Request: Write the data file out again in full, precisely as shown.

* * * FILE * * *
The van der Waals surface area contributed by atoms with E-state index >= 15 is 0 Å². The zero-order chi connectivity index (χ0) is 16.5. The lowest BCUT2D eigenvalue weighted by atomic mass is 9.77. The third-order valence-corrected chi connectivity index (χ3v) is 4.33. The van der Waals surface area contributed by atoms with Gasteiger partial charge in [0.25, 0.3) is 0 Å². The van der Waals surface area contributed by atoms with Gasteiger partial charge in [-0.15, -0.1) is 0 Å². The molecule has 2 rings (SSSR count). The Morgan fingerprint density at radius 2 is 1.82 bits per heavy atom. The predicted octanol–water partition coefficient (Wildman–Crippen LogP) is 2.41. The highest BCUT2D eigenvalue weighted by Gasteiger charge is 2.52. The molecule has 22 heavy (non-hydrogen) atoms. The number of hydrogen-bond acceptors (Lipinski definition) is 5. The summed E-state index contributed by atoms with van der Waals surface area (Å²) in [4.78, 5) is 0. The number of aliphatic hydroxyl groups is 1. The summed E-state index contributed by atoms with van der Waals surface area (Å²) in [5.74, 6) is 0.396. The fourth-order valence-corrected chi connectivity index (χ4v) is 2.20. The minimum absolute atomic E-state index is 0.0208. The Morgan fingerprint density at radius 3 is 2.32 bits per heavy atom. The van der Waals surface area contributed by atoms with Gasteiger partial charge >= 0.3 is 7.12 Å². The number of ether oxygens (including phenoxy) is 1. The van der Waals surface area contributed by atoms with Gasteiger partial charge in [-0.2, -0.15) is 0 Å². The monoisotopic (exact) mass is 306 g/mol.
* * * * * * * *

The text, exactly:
The van der Waals surface area contributed by atoms with E-state index >= 15 is 0 Å². The zero-order chi connectivity index (χ0) is 16.5. The lowest BCUT2D eigenvalue weighted by atomic mass is 9.77. The third-order valence-corrected chi connectivity index (χ3v) is 4.33. The van der Waals surface area contributed by atoms with Gasteiger partial charge in [0.25, 0.3) is 0 Å². The van der Waals surface area contributed by atoms with Gasteiger partial charge in [-0.15, -0.1) is 0 Å². The molecule has 2 rings (SSSR count). The Morgan fingerprint density at radius 2 is 1.82 bits per heavy atom. The predicted octanol–water partition coefficient (Wildman–Crippen LogP) is 2.41. The highest BCUT2D eigenvalue weighted by Gasteiger charge is 2.52. The molecule has 22 heavy (non-hydrogen) atoms. The number of hydrogen-bond acceptors (Lipinski definition) is 5. The summed E-state index contributed by atoms with van der Waals surface area (Å²) in [4.78, 5) is 0. The number of aliphatic hydroxyl groups is 1. The summed E-state index contributed by atoms with van der Waals surface area (Å²) in [5.74, 6) is 0.396. The fourth-order valence-corrected chi connectivity index (χ4v) is 2.20. The minimum absolute atomic E-state index is 0.0208. The Morgan fingerprint density at radius 3 is 2.32 bits per heavy atom. The van der Waals surface area contributed by atoms with Gasteiger partial charge >= 0.3 is 7.12 Å². The number of ether oxygens (including phenoxy) is 1. The van der Waals surface area contributed by atoms with Gasteiger partial charge in [-0.2, -0.15) is 0 Å². The monoisotopic (exact) mass is 306 g/mol.